jemalloc builds

Since just before the holidays, Jason and I have been working on getting jemalloc ported to Windows, Mac and Linux as well as integrated in to our build system.  Each platform has its own set of challenges, with Windows being the most exciting.  I tried several approaches including dynamically patching over the C runtime allocation functions (malloc, free, etc) in memory, but kept running in to issues with the allocations the CRT does during startup.  Things like putenv() realloc and free allocations that were done before we had the chance to patch in.  I talked to Benjamin about replacing the CRT and he did a bunch of work to get a CRT building with jemalloc.  It turned out not to be very difficult — Microsoft includes the source as part of Visual Studio Professional (sadly, you can’t redistribute it).  I had to make various changes to the init functions to make sure we could use CRITICAL_SETIONs and thread local storage during malloc initialization.  Was a bit of a pain to make sure the malloc initialization code didn’t call things that needed to allocate but eventually I got everything working.  The result: A Windows jemalloc build.  The sunspider JS test looks to run about 5% faster.  You’ll notice that these builds take up a bit more memory initially but they should level out around 80mb.  There is plenty of tuning left to do, but I’m curious to hear how these run for people after running for a long time.

Linux builds are stable but I don’t have one handy.  Mac builds run for a little while before they crash, but the crash looks like one I fixed on Windows so I expect to have those early next week.

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17 Comments on “jemalloc builds”

  1. Ferdinand Says:

    I tried your build and it feels faster but doesn’t seem to make a real difference in memory usage. I have loaded heavy pages like Google Reader, Gmail and Digg to get the memory usage as high as possible. Right now Windows Taskmanager(vista 32bit) reports 151.652K with only this page open.

  2. sdwilsh Says:

    So, how would we be shipping a build with this for windows? Don’t we have to distribute our source code?

  3. Nils Says:

    For Windows: Can’t you just specify your own entry point which will do the patching and afterwards call the CRT entry-point?
    Something along the lines of:
    void __cdecl mozmainCRTStartup( void ) {
    /* … patching … */
    mainCRTStartUp(); // or WinMainCRTStartup ?
    }
    linking it with /ENTRY:”mozmainCRTStartup”

  4. pavlov Says:

    Ferdinand: Thanks for the data point. We’ll keep tuning it.

    sdwilsh: We can distribute a script to patch things I think. It might just be a little delicate.

    Nils: I tried doing that but in order to start up the allocator we need a couple things that don’t allocate to be initialized in the CRT. Bad ordering problem ;(

  5. Schrep Says:

    On Vista loading/closing the same 50 web pages:

    Today’s trunk: 67MB
    JEMalloc: 64.5MB

    So a definite small improvement. Note these tests arn’t deterministic since ad content can vary. Once you get me mac builds I can run longer and more repeatable tests.

    5% on SunSpider is nothing to sneeze at neither!

  6. Thales Says:

    Any chance of jmalloc land in Firefox 3.0 trunk? The speed difference is great.

  7. jimis Says:

    Did you try setting various glibc mallopt() options, as I had proposed in previous comments?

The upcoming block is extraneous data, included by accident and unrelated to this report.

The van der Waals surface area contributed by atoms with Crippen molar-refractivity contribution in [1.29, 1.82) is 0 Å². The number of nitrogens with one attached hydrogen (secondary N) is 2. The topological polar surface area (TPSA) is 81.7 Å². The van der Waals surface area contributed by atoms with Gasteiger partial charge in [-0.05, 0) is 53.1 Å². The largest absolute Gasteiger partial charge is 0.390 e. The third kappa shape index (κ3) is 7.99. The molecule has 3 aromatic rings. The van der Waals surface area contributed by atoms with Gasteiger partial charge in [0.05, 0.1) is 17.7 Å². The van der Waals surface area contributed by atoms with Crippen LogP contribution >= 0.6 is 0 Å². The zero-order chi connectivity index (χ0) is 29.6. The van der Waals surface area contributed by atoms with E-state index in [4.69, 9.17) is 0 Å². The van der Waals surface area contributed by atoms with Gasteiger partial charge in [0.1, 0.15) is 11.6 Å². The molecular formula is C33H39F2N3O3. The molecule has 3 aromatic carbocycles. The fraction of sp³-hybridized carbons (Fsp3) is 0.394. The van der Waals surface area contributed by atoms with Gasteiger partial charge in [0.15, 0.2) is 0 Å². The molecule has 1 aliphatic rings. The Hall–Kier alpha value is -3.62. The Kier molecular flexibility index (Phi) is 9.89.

8. Roger Says:

    It keeps crashing with some MSVC++ error dialog after some time (several hours), even when I’m not using it at the moment (crashed a while ago while I was watching a movie).
    I’m using my FF3beta profile, so take with a grain of salt.


  9. [...] now on the trunk Our Windows nightlies (beta4pre, this is not in beta 3) now include jemalloc.  These builds are leaps and bounds better than the last build I [...]

  10. pavlov Says:

    jimis: I haven’t yet. We’re just now looking at Linux so I’ll take a look here shortly.

  11. Pola Says:

    I’ve tried to compile te mozdev19.dll.
    After fixing the missing file unhandld.obj; I am still unable to compile it.

    I got
    fatal error LNK1181: cannot open input file ‘build\intel\dll_obj\asctime.obj’
    and
    NMAKE : fatal error U1073: don’t know how to make ‘build\intel\dll_obj\_setargv.obj’

    Do you have any sugestion.

    Thanks in advance.


  12. [...] on trunk — linux edition Back on the 12th of February we turned jemalloc on in our Linux builds.  Sorry for not posting sooner!  We saw a good performance increase and a [...]


  13. [...] a renewed commitment to addressing these criticisms, as does Stuart Parmenter’s work on reducing memory fragmentation. Stories like this should help to win over geek hearts and minds, although end users will withhold [...]


  14. [...] carefully studied the fragmentation effects of various allocators and concluded that jemalloc gave us the smallest amount of fragmentation after running for a long period of time. I’ve [...]

  15. cgk Says:

    So, simply re#defining malloc/free/realloc and then mapping them to an own no-/low-fragmentation heap implementation (e.g., like http://msdn2.microsoft.com/en-us/library/aa366750(VS.85).aspx ) was not an option?

    Or just replacing the malloc/free/realloc calls with project-unique names with the same signature.


  16. [...] build available. In addition to using the same source as Firefox 3 RC3, XULRunner RC3 also enables jemalloc support on Windows, just like [...]


  17. [...] the primary place to track our efforts to fix the problem. However, it became clear that porting jemalloc to WinCE was the best way to handle the situation, so bug 478044 became the bug to watch. As you [...]


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